Today is a good day for Rick Elice. The writer and actor, who already has a Tony for Jersey Boys, has again seen his work nominated for the prestigious theater award. In fact, the show did quite well in the nomination department with nods for Best Play, Best Original Score, Best Actor, Best Actress, Best Scenic Design, Best Costume Design, Best Lighting Design, Best Sound Design and Best Direction. But all those noms took quite a bit of time. Earlier this week we sat down to talk with Elice about the genesis of the play, connecting Peter to Peter Pan and why he is uniquely qualified to be working on a musical about Studio 54 (hint: Steve Rubell was his tennis counselor at summer camp).

So. The book Peter and the Starcatchers came out in 2004. How and when did you become involved in bring it to the stage? Well Roger Rees and Alex Timbers, the two directors, were approached by Tom Schumacher of Disney Theatrical productions. Roger was running the Williamstown Theater Festival and had invited Alex up there to develop a musical about Andrew Jackson which became Bloody, Bloody, Andrew Jackson. That same summer Tom offered Roger the book and said, "Do you think you could do a sort of Nicholas Nicklby-take on this story?" and Roger took it to Alex and said, "Why don't we work on this together?" And they did, that summer, with some non-equity interns in the acting program. They developed a vocabulary for what a play might be, but they only worked with the novel. At the end of that period of time a bunch of people from Disney went up to see it, and they said, "Oh, well, this seems sort of interesting. Let's do another workshop in the fall. We'll give you some money and you can hire a churchroom and try to keep these same non-equity people."

So that fall Roger and Alex asked me—just as a friend of the family—to write some scenes. Because for that workshop the actors needed stuff to say, not just to do. So I wrote some scenes and some narration and a prologue to sort of set up the idea. To that workshop came the Disney people, and Dave Barry and Ridley Pearson, who are the authors of the original novel. They saw it and really liked it and asked who wrote it—since what the actors were saying wasn't from their book. They thought it was good, though, and so Tom right there and then said, "Why don't you write the play?" And I thought it sounded like a perfectly lovely idea, and so that was how I came on to it—already in love with the the ideas and the theatrical vocabulary that Roger and Alex were bringing to it, which survives to this production on Broadway.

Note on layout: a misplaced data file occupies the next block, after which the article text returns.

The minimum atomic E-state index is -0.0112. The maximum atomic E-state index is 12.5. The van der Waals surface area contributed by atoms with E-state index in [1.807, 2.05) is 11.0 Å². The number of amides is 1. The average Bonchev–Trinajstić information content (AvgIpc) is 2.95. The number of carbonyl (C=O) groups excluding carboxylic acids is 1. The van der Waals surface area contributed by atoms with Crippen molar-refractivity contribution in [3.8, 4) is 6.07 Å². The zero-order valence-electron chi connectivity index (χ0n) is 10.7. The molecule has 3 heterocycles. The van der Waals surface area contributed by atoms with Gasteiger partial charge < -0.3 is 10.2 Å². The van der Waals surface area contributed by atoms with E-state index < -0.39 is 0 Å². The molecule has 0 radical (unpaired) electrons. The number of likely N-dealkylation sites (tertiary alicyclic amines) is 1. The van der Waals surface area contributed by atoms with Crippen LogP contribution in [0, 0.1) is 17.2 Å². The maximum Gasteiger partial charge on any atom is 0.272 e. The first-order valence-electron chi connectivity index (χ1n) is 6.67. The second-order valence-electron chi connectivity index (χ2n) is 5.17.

Directors Roger Rees and Alex Timbers, and playwright Rick Elice (Joan Marcus).

Considering how integrated the style of the show is, how close were you working with the directors while actually writing the script? In the beginning, very closely. Before I did any writing the three of us sat down and figured out some basic ground rules.

The novel—I don't know if you've read it—is many things but principally it is pitched towards a young reader, probably under the age of ten. And I don't know how to write children's theater. So I said, "Y'know, can I write this with adult language? Adult sensibility?" And they said yes. And Dave and Ridley agreed to let us do whatever what we want to do—which was very freeing. So we didn't have to worry about fidelity to the novel in any way that was uncomfortable for us.

And then I said what I'd like to do is join up the story of the novel—which is this wide ranging, Picaresque thing that is unwieldily in the way that Picaresque things are. I said, "Let's figure out what our principals of inclusion are and what our principals of exclusion are." So we talked about what those would be.

For instance? What I realized I wanted to do was create some connective tissue between what James Barrie wrote in 1904 and what Dave and Ridley wrote in 2004. Because as they wrote this novel they weren't particularly concerned with that. They didn't spend much time trying to connect the dots between Peter Pan and this origin story in any really meaningful way—in terms of style, language, approach to the characters or resolution to certain plot points that we all recognize from the mythology of Peter Pan. So I said, "Let me make that my challenge."

Making a tiny ship's cabin.

That makes sense.

Then we got more specific. They said the first act is going to take place entirely on a couple of ships at sea. And it is going to be dark and claustrophobic and dirty and dank and very, very closed in. Because these boys—these orphans—had a life that was Dickensian in its filth and squalor and absence of opportunity or hope or love or connection. And the first act was going to represent their lives in a physical way.

The second act was going to take place entirely on this island where, for the first time, there is life and space and air in these boy's lives. It is literally the first time they've seen the sun. The first time they've had a breath of fresh air that didn't smell like a sewer. And I said, "Great!" Because that is a really good strong theatrical structure. Then we started plotting out what scenes those would be. At that point it was a very, very collaborative process. We talked about, "Well, if it was a shipwreck, how would we do it?" We kicked around how it would happen, and how it would happen informed how I wrote the scenes. And how much they wanted to go back and forth between the ships&mdsah;how quickly they felt comfortable transitioning—informed how I was able to fashion the sequence of scenes.